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quote, the only advanced country on earth that doesn't guarantee paid sick leave or paid maternity leave to our workers. that month he expanded it for federal workers. other employers followed suit, rolling out improved paid parental leave benefits in hopes of attracting retaining talent. at a adobe systems, birth mothers will receive up to 26 weeks of paid time. microsoft also in november will boost the paid parental leave to 20 weeks for mothers and 12 weeks for fathers. the best policy goes to netflix. up to a year for some of the workers. enter yahoo!'s marissa mayer. they upgraded the family leave from eight weeks up for mom. it came after she was criticized for issuing a company-wide
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mandate banning those from working remotely. a burden as seen weighing more heavily on parents. she had a nursery installed in her office after her son was born. and mayier has been criticized for more than her policy choices. she's come under fire for personal decisions. when named ceo of yahoo! in 2012, she was tasked with revitalizing the struggling media giant. she was 28 weeks pregnant. after working late into her pregnancy she chose to take only two weeks of maternity leave even though the company offered more. on tuesday she announced on tumblr she is pregnant with twin girls and expected to deliver in december. she wrote, i plan to approach thegnancy and delivery as i did with my son three years ago. taking limited time away and working throughout. if the choice some see as setting up an unrealistic expectation for working parents at yahoo! and beyond. joining me now in studio are joy
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reid and "new york" magazine writer rebecca traister and robert traynham. also joining me is executive director of family values at work, ellen bravo. >> very great to be here. thanks. >> i offered a few examples there of kind of improvement in family leave policies. but overall, how would you characterize the current state of family leave in america? >> any way you slice it, it's a disgrace. if you look at that chart that shows the number of weeks paid leave nations offer, we're at zero. only one other country in the world like that category. if you look at private sector employees who get paid leave from their employer, 13%. and here's the real shocker. we did a press conference recently with cheryl lerner and a new report shows one in four women go back to work before two weeks. with disastrous results for them, for their babies and it's because most of them don't get a
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penny of pay while they're out. if that story had gotten 5% of the coverage that marissa mayers' story has gotten, we would have had the national call to action for a paid leave program that we so desperately need. >> so stick with me on this. i think this is -- you make kind of two points. one, rebecca, is about the current state of our family leave, which as a federal matter, only provides for unpaid leave, doesn't require any paid leave at all. >> right. >> but also that we sat next to it, mayers' decisions. i have this icky feeling well, okay, she's making her life choices which are her life choices and the -- >> and one of the things about the tech companies offering the great programs, by the way, only to certain of their employees. i noticed you said with netflix some of their employees. the hourly employees are not getting that paid leave. now, that's true more broadly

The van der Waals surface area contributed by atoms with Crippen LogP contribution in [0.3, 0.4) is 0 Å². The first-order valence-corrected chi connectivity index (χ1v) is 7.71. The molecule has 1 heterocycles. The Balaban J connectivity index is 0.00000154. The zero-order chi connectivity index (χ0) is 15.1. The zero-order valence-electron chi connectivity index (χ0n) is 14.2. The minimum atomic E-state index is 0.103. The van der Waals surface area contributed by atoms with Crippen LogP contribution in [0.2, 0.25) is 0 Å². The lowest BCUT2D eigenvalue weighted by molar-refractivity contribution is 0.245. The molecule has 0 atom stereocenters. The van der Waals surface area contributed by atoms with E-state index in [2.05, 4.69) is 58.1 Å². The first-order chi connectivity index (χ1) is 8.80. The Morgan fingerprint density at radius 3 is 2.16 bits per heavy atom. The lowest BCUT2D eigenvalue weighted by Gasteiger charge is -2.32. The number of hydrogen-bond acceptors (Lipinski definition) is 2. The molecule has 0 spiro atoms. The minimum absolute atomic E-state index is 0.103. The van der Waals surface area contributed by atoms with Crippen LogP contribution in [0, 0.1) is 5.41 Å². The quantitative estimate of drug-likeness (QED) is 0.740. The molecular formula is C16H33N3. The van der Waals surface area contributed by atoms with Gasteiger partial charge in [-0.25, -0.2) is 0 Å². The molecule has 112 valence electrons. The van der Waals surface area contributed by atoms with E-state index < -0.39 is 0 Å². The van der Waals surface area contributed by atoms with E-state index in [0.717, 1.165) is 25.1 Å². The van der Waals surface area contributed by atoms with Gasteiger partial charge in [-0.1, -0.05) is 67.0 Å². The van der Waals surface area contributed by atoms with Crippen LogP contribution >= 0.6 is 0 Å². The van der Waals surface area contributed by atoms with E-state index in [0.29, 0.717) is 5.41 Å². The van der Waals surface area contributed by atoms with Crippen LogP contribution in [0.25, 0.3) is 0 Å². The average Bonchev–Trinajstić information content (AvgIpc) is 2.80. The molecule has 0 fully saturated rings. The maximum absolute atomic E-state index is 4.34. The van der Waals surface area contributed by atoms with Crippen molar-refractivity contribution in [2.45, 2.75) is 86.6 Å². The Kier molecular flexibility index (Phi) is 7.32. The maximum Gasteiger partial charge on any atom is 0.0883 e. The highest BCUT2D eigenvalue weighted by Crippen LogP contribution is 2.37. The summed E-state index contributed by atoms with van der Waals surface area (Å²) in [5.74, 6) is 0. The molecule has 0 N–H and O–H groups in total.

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across the nation. right? so that as ellen says we have zero paid leave. it is a disgrace, an embarrassment. however, we're beginning to see paid leave. i applaud it. i just benefited from this when i was working at the "the new republic," i got four weeks paid leave. that's terrific. i benefit from that because i'm in an extremely elite professional and that's true for those working in the tech companies, meanwhile, those people going to work after two weeks are not going back to work because they have a nursery in their office. they're going back to work because they can't afford another day or hour without getting paid. they can't afford to feed the baby they just had. >> similarly, my daughter is 18-month-ol 18-month-olds now. when i went back, i handed her to a child care provider who can come to my home every morning and without affordable, accessible, high quality child
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care doesn't matter if we're talking about two weeks or six months, at none of the points can you send your kid off to public school. >> that's right. and imagine handing someone off at two weeks. >> i can't. >> especially if you're on the bus. you have to drop them somewhere, it's a scandal. it's something we have to change. here's the good news. there are campaigns in several states right now we already won in three. there's many more coming up, new york, connecticut, massachusetts, d.c. and there's a national program. we need to move on this. we should see this moment when we hear one in four women are going back in two weeks, we should say this is a national emergency. like the polio epidemic, everyone needs to come together and make a solution happen. that's the call we're putting out. >> so on that, joy, let me come to you on this. particularly for americans, if we say for example, that it is national emergency in that way, americans are still very much divided when we have a national emergency about who is the --